January 1909

ALL RANKS OF THE Regiment heartily greet their Old Comrades, and wish that, for them, the New Year will be one of uninterrupted success and prosperity.

The good wishes cabled to us, on Christmas Day, by Lady Noreen Bass, and the following Officers, were greatly appreciated, and are gratefully acknowledged:

Colonel Kavanagh Major Sir John Millbanke

Major Wilson Mr. W. Bass

Our Adjutant – Captain Annesley Captain Cadogan

Mr C. Wilson

And by Captains Mitford and Gibbs from the jungle.

THE past quarter has been prolific of events connected with the work and sport of the Regiment, which are described fully in other parts of the Gazette and beyond congratulating the principles of their successes, we need make no further allusion to them.

AT the risk, however, of a charge of inconsistency, an exception is made in the case of the team who went to Lahore to represent the Regiment in the Punjab Polo Tournament, and we must especially complement Colonel Vaughan and his colleagues on their meritorious performance, which resulted in bringing to the Regiment for the third successive year, the Punjab Polo Cup.

No matter how many successive victories in this tournament may be obtained, the Cup cannot be won outright, but is hoped that some permanent testimony of the feats of our team in 1906, 1907 and 1908, may commemorate them hereafter.

It was most unfortunate that Mr. Palmer, after participating in the first round, should have been incapacitated from doing so in the subsequent games. His bad luck was, however, Captain Meade’s opportunity, and the selection of him as a substitute proved to be a sound one. His play elicited the commendations of all.

MR. PALMER re-joined from leave in England on the 4th October.

MR. BROCKLEHURST relieved Mr. Stewart in the command of the Lower Topa Detachment and remained until 13th November when the Detachment re-joined Headquarters; they left Topa on the 2nd, and marched, dismounted, in three stages to Headquarters.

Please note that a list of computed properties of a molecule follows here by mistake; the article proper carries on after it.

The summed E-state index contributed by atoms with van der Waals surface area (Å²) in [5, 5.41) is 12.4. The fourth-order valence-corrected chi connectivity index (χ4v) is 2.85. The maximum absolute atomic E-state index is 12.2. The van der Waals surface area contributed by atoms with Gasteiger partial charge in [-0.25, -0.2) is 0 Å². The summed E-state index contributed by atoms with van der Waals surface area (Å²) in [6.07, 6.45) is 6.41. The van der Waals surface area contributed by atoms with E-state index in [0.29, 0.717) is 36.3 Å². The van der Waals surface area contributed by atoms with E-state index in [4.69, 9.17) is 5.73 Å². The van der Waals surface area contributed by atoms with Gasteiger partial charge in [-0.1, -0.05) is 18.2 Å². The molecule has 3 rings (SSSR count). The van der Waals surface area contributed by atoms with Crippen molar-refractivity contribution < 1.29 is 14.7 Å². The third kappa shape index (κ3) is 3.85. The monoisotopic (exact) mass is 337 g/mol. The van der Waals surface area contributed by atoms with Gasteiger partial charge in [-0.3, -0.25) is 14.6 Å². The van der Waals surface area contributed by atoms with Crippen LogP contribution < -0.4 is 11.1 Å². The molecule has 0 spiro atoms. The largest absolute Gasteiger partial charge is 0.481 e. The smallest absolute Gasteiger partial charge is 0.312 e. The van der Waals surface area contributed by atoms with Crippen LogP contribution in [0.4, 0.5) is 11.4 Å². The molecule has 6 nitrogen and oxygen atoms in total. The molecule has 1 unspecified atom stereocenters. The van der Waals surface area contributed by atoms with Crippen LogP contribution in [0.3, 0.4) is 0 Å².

The first portion of the band re-joined from Simla on the 17th October, the remainder on the following day.

They were heartily welcomed by the Regiment after their successful season at that summer resort.

MR. WILSON left us for nine months leave in England, on the 21st October.

MR. NEILSON re-joined from leave in England on the 25th October, and Mr. Parker from the Musketry Class at Changla Galli, on the same day.

CAPTAIN Williams re-joined from England, where he had been undergoing a course at the Cavalry School, on the 7th November.

CAPTAIN Meade re-joined the following day.

MAJOR CRICHTON re-joined from leave in England on the 29th December.

On the 31st October the local motorists were somewhat excited by a road race from Hassan Abdul to the camel lines at West Ridge. There were five entries, including two from the Regiment viz. Captain Rose, and Mr Fielden. They, unfortunately, both encountered bad luck going to the starting point, and had to withdraw from the contest. It was won by Mr. Foy, of the East Surrey Regiment on a 6 h.p. De Dion.

CHRISTMAS DAY was a sunny, genial day, with perfect weather conditions which contributed largely to the cheerfulness which is a feature of the occasion wherever the British Soldier happens to be. Of course the great desire of all is to make it, as far as possible, resemble the Christmas Day at home, and in furtherance of this desire, we decorate out bungalows and rooms with what substitutes the holly and mistletoe, that we can procure.